“Since the announcement of the sequencing of the human genome 20 years ago, human chromosomes have remained unfinished due to large regions of highly identical repeats located within centromeres, segmental duplication, and the acrocentric short arms of chromosomes,” the authors note. “The advent of long-read sequencing technologies and associated algorithms have now made it possible to systematically assemble these regions from native DNA for the first time.”

Chromosome 8 made an attractive target for the T2T’s first autosome due to its manageable centromere (previously estimated at 1.5 Mb to 2.2 Mb long). But the chromosome is also home to “one of the most structurally dynamic regions in the human genome—the β-defensin gene cluster located at 8p23.1—as well as a neocentromere located at 8q21.2, which have been largely unresolved for the last 20 years,” the scientists write.   The β-defensin cluster plays a key role in innate immunity and structural variation in this region has long been implicated in human disease.

The new assembly, which addresses all five of the previously intractable gaps in the human reference genome, was built with a clever method using several data sets, including accurate long reads: “More than half of the PacBio HiFi data is contained in reads greater than 17.8 kbp, with a median accuracy exceeding 99.9%.” After a scaffolding step based on Oxford Nanopore reads, contigs assembled from PacBio HiFi reads were swapped in to provide the base-pair resolution. “We improved the base-pair accuracy of the sequence scaffolds by replacing the raw ONT sequence with several concordant PacBio HiFi contigs,” the team reports.

The complete chr8 sequence clocks in at 146 Mb and includes more than 3 Mb missing from GRCh38. As Logsdon et al. write, “The result is a whole-chromosome assembly with an estimated base-pair accuracy exceeding 99.99%.”

The scientists also tackled that persnickety β-defensin gene cluster, “which we resolved into a single 7.06 Mbp locus—substantially larger than the 4.56 Mbp region in the current human reference genome,” they note. Nearly all of that sequence data — 99.9934% of it, to be precise — came from HiFi reads. The complete centromere, meanwhile, accounted for 2.08 Mb.

With this beautiful assembly in hand, the T2T team took it out for a spin. First, they validated it with a host of orthogonal tools, such as optical mapping. Next, they generated HiFi data for the chromosome 8 orthologs in chimpanzee, macaque, and orangutan to compare the sequence data and reconstruct the evolutionary history of the human autosome. “Comparative and phylogenetic analyses show that the higher-order α-satellite structure evolved specifically in the great ape ancestor, and the centromeric region evolved with a layered symmetry,” the team writes. “We estimate that the mutation rate of centromeric satellite DNA is accelerated at least 2.2-fold, and this acceleration extends beyond the higher-order α-satellite into the flanking sequence.”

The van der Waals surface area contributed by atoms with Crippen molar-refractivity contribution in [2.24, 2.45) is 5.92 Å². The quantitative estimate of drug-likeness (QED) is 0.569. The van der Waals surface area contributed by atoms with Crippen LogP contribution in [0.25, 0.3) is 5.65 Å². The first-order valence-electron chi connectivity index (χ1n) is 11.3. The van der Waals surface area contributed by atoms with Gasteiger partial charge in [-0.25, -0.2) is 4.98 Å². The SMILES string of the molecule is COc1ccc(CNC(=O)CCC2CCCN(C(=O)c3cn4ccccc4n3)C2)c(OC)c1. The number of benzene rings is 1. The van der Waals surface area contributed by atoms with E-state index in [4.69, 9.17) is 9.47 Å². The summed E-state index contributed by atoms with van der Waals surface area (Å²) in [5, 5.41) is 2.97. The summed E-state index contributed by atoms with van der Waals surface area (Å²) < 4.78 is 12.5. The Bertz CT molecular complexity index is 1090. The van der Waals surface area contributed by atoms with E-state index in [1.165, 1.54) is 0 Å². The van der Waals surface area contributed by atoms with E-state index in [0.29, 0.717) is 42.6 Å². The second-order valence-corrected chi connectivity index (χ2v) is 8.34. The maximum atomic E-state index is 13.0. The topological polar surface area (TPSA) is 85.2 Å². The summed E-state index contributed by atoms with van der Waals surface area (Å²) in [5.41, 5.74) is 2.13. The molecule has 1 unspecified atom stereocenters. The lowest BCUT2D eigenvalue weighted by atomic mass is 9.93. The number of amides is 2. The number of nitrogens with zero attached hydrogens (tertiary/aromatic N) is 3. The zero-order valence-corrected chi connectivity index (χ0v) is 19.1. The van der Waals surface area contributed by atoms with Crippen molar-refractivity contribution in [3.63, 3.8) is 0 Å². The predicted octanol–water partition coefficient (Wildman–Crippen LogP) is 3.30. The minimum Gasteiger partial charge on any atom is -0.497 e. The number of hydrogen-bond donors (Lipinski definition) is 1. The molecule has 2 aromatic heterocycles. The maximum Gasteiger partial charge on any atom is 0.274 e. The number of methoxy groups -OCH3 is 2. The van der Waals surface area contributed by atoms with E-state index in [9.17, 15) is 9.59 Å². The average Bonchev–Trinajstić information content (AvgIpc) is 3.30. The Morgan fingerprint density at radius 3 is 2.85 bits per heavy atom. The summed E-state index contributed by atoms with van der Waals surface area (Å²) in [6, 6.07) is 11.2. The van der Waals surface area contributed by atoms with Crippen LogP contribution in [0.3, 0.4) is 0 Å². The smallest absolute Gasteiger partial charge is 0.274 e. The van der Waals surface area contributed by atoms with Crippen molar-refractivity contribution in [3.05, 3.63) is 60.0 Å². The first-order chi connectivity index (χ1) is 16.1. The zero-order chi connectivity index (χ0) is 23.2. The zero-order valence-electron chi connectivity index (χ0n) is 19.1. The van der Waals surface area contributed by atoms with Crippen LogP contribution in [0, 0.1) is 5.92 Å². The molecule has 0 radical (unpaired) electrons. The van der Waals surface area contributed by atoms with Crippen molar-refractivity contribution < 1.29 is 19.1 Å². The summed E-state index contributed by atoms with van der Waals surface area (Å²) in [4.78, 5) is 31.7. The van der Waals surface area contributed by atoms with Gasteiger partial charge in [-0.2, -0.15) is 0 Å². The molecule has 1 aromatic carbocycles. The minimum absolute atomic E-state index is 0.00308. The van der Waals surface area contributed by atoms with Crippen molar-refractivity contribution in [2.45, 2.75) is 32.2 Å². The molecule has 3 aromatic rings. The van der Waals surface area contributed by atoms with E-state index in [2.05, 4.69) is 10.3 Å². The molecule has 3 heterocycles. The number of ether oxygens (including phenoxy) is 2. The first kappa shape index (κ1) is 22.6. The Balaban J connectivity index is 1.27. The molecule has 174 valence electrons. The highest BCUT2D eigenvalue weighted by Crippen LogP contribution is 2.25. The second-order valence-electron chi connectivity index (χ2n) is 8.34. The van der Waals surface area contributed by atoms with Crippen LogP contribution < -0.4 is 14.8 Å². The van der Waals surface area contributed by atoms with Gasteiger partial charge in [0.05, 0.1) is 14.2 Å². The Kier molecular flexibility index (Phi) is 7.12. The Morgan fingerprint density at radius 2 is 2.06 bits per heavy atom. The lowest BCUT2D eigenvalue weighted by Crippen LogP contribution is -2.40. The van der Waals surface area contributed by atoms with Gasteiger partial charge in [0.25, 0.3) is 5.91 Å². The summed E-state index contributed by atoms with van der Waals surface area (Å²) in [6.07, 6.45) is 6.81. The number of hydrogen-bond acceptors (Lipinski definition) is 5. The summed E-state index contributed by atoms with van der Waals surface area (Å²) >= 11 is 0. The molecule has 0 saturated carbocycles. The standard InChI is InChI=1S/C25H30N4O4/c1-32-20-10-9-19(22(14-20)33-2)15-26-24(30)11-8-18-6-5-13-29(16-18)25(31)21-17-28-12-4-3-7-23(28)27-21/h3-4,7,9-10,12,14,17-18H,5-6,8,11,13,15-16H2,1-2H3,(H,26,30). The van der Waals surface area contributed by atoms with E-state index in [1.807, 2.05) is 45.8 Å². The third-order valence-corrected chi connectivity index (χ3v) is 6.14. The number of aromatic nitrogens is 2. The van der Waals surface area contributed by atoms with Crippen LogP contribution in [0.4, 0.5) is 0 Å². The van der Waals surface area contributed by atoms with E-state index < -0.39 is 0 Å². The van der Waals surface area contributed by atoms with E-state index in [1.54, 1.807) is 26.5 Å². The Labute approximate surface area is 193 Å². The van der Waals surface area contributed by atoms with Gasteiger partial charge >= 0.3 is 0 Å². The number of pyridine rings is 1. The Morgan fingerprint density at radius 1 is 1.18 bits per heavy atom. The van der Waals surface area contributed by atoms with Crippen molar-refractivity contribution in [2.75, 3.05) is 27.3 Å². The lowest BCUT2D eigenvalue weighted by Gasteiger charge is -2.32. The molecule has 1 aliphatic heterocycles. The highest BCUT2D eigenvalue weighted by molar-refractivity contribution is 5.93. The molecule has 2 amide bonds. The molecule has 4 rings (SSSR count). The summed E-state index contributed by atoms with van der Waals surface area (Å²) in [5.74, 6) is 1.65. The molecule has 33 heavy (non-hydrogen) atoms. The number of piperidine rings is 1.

Finally, the researchers performed an analysis of full-length transcripts produced with the Iso-Seq method.  That process identified “61 protein-coding and 33 noncoding loci that map better to this finished chromosome 8 sequence than to GRCh38, including the discovery of novel genes mapping to copy number polymorphic regions,” they report.  Twelve of these new genes were uncovered in that tricky β-defensin locus alone.

A combination of HiFi genome assembly and RNA annotation with Iso-Seq data added these 12 new genes to the β-defensin (DEFB) region of chromosome 8. Logsdon, G et al. (2020)

For so many of us in the genomics community, this paper represents far more than the sequence of a single human chromosome. It’s a statement about what science can accomplish now, and where that may lead us in the years to come. As the authors summarized: “Now that complex regions such as these can be sequenced and assembled, it will be important to extend these analyses to other centromeres, multiple individuals, and additional species to understand their full impact with respect to genetic variation and evolution.”

Learn more about the research in this on-demand Labroots presentation, and find out more about whole genome sequencing and the Iso-Seq method on our site.

Subscribe for blog updates:



Press Release

PacBio Grants Equity Incentive Award to New Employee

Friday, January 14, 2022